The finale of Netflix’s She-Ra and the Princesses of Power, which confirmed that the two female lead characters were in love. While that might seem like yet another example of queer inclusion being revealed only when the show was on its way out, the show in fact has had many queer secondary characters, some in same-sex relationships, one nonbinary, and others who are gender creative. In this case, keeping the main characters’ love for each other as a reveal at the end was about building romantic tension (which was pretty obvious in earlier episodes).
Netflix’s animated Kipo and the Age of Wonderbeasts, which included central character Benson, in love with another male character, Troy. The series has ended, however.
Netflix’s The Baby-Sitters Club, a reboot of the 1990s show, which had one episode where one of the main characters is asked to sit for a young transgender girl, played by 9-year-old transgender actor Kai Shappley.
And one possible future show, the animated series Little Ellen on HBO Max, which follows the 7-year-old Ellen DeGeneres on various adventures. I have been unable to find a premiere date for it; given accusations of a toxic workplace environment on The Ellen DeGeneres Show, I have to wonder (though I have no evidence one way or another) if the kids’ show is in jeopardy.
Other queer-inclusive “family” shows on streaming services seem aimed at teens and up, so I won’t recap them here, but I encourage you to go read the full GLAAD report if you’re interested in shows for that age group.
Amazon has quietly shown characters with same-sex parents on its ongoing animated shows for young children, Pete the Cat and Bug Diaries, but GLAAD has not included them in its report, so I assume those characters did not appear in 2020 episodes. And the only kids’ show on a mainstream network to center on a child with LGBTQ parents, Hulu’s The Bravest Knight (about which more here), dropped its first season in 2019 but has not yet announced a second.
So: Progress? Yes. Where we need to be? Hardly. We need both LGBTQ characters who populate the world as secondary characters and LGBTQ characters and those with LGBTQ parents who are the stars of the show (without necessarily focusing the show on their LGBTQ identities).
Original television programming is one way to achieve the latter. Another is to use the accelerating number of LGBTQ-inclusive children’s books as starting points. Here are just a few of many possible ideas, which I offer with absolutely no inside information on whether any such things are in the works or if the authors would even be interested:
I’ve said before that Kyle Lukoff’s Max and Friends series, about a young transgender boy and his classmates, would make a terrific foundation for an animated series. And while there are happily many young trans actors who could voice the main role, my dream casting (not only because of his acting skills, but because of the attention it would bring to the show) would be Elliot Page.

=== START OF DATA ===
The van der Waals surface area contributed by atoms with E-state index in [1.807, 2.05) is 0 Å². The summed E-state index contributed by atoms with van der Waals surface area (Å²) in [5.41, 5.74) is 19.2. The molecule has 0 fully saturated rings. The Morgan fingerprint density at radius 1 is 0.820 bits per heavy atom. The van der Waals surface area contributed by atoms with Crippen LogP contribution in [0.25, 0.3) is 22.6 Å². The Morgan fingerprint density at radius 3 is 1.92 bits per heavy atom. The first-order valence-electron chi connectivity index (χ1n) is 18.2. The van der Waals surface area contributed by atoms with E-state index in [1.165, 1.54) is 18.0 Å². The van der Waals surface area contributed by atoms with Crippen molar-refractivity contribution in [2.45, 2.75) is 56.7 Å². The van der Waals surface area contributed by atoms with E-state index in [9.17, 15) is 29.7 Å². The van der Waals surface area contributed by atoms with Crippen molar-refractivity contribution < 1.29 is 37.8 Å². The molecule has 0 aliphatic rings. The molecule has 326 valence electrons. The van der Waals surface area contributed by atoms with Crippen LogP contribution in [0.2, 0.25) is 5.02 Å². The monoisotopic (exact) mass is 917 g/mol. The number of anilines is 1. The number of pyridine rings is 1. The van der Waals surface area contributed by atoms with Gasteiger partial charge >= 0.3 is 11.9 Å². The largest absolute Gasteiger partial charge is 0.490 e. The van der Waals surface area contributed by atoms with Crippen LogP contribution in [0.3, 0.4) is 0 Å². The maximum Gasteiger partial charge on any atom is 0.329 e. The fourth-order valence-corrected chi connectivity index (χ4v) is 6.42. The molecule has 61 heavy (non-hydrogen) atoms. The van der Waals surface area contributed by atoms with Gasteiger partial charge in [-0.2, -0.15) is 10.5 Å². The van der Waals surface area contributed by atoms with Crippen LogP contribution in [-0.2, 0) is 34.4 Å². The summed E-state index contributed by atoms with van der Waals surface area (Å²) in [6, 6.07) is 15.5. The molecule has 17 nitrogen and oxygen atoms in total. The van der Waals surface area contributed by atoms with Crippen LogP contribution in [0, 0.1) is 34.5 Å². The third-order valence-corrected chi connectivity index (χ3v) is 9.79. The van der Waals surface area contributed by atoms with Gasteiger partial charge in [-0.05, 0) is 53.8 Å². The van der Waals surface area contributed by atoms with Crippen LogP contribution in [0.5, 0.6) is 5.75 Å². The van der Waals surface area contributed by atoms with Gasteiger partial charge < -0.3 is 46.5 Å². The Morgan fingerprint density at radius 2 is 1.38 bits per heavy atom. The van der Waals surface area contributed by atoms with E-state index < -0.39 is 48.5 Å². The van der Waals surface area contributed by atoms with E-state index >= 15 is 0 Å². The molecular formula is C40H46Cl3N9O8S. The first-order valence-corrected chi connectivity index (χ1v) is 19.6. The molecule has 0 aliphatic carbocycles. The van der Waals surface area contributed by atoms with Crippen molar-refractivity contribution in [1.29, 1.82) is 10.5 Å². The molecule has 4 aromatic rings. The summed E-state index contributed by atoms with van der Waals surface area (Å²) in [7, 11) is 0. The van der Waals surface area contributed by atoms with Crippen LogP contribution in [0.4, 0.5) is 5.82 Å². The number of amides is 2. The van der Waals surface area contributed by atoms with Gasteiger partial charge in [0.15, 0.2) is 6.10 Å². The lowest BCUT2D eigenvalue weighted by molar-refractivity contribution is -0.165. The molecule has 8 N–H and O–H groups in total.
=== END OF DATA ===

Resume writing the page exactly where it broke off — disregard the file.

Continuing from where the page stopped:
Daniel Haack’s Prince & Knight, which is getting a sequel this year, feels like a natural fit. In my 2018 review, I even said the images have a “Disney-like” quality. Since Hulu’s The Bravest Knight focuses on a girl with two dads, and Prince & Knight focuses on the same-sex couple themselves, they seem sufficiently different.
Lesléa Newman’s classic Heather Has Two Mommies has the name recognition to be a hit. Expand it into “Heather and Friends” or “Heather and Her World” and it could work as a series about the adventures of a young girl.
The four-book Magic Misfits series by actor Neil Patrick Harris, about six friends and aspiring magicians (one of whom has two dads), seems ready-made for an ensemble-cast show, either animated or live action.
Emma Donoghue’s two books about the Lotterys, the multiracial, multiethnic, neurodiverse family of two same-sex couples co-parenting seven children, has the kind of controlled chaos that could make it a fun television romp (or even a feature film).
Dana Allison Levy’s four books set in the universe of her Family Fletcher, which include a family with two dads and one with two moms, feel like they could translate into a live-action show for older kids and tweens.
I’d also love a show in which a two-mom family (preferably a family of color) and their kids fly around the galaxy in a spaceship meeting diverse people and aliens and learning STEM lessons each episode. Clearly there is no end of ideas; we just need the networks and streaming services to commit to increasing further the LGBTQ representation in children’s programming. Are they tuning in?
Peter Ash waded into the debate around whether straight actors should play gay roles after Russell T Davies said he cast queer people in It’s a Sin for “authenticity”. (Peter Ash (L) (Twitter) and Russell T Davies (R) (Ken Jack/Getty)